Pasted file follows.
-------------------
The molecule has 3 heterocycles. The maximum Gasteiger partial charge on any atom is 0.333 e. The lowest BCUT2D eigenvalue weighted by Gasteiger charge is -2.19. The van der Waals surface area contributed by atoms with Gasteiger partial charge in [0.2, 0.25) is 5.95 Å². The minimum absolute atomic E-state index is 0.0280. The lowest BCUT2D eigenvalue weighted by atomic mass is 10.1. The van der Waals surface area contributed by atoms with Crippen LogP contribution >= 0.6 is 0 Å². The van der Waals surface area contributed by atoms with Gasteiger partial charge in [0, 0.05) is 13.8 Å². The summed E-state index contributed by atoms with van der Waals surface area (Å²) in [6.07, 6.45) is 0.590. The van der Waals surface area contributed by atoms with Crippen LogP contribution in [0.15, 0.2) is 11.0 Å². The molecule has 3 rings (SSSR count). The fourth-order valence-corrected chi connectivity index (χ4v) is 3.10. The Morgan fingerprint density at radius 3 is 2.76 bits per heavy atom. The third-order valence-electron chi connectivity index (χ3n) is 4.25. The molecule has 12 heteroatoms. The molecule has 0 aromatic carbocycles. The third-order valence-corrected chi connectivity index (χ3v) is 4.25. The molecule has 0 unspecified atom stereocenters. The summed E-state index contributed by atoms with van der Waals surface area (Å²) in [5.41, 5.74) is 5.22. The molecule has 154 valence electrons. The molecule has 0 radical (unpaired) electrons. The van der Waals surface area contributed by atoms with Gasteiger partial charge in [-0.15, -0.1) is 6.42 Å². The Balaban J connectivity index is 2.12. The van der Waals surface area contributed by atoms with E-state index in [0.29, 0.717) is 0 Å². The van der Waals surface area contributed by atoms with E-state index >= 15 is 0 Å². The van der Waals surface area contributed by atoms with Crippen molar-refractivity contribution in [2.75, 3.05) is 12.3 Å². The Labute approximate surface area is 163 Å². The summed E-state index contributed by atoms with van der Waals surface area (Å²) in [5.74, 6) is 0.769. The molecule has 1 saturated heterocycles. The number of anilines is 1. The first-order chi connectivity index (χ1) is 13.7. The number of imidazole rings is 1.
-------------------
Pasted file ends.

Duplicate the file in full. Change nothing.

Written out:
The molecule has 3 heterocycles. The maximum Gasteiger partial charge on any atom is 0.333 e. The lowest BCUT2D eigenvalue weighted by Gasteiger charge is -2.19. The van der Waals surface area contributed by atoms with Gasteiger partial charge in [0.2, 0.25) is 5.95 Å². The minimum absolute atomic E-state index is 0.0280. The lowest BCUT2D eigenvalue weighted by atomic mass is 10.1. The van der Waals surface area contributed by atoms with Crippen LogP contribution >= 0.6 is 0 Å². The van der Waals surface area contributed by atoms with Gasteiger partial charge in [0, 0.05) is 13.8 Å². The summed E-state index contributed by atoms with van der Waals surface area (Å²) in [6.07, 6.45) is 0.590. The van der Waals surface area contributed by atoms with Crippen LogP contribution in [0.15, 0.2) is 11.0 Å². The molecule has 3 rings (SSSR count). The fourth-order valence-corrected chi connectivity index (χ4v) is 3.10. The Morgan fingerprint density at radius 3 is 2.76 bits per heavy atom. The third-order valence-electron chi connectivity index (χ3n) is 4.25. The molecule has 12 heteroatoms. The molecule has 0 aromatic carbocycles. The third-order valence-corrected chi connectivity index (χ3v) is 4.25. The molecule has 0 unspecified atom stereocenters. The summed E-state index contributed by atoms with van der Waals surface area (Å²) in [5.41, 5.74) is 5.22. The molecule has 154 valence electrons. The molecule has 0 radical (unpaired) electrons. The van der Waals surface area contributed by atoms with Gasteiger partial charge in [-0.15, -0.1) is 6.42 Å². The Balaban J connectivity index is 2.12. The van der Waals surface area contributed by atoms with E-state index in [0.29, 0.717) is 0 Å². The van der Waals surface area contributed by atoms with E-state index >= 15 is 0 Å². The van der Waals surface area contributed by atoms with Crippen molar-refractivity contribution in [2.75, 3.05) is 12.3 Å². The Labute approximate surface area is 163 Å². The summed E-state index contributed by atoms with van der Waals surface area (Å²) in [5.74, 6) is 0.769. The molecule has 1 saturated heterocycles. The number of anilines is 1. The first-order chi connectivity index (χ1) is 13.7. The number of imidazole rings is 1.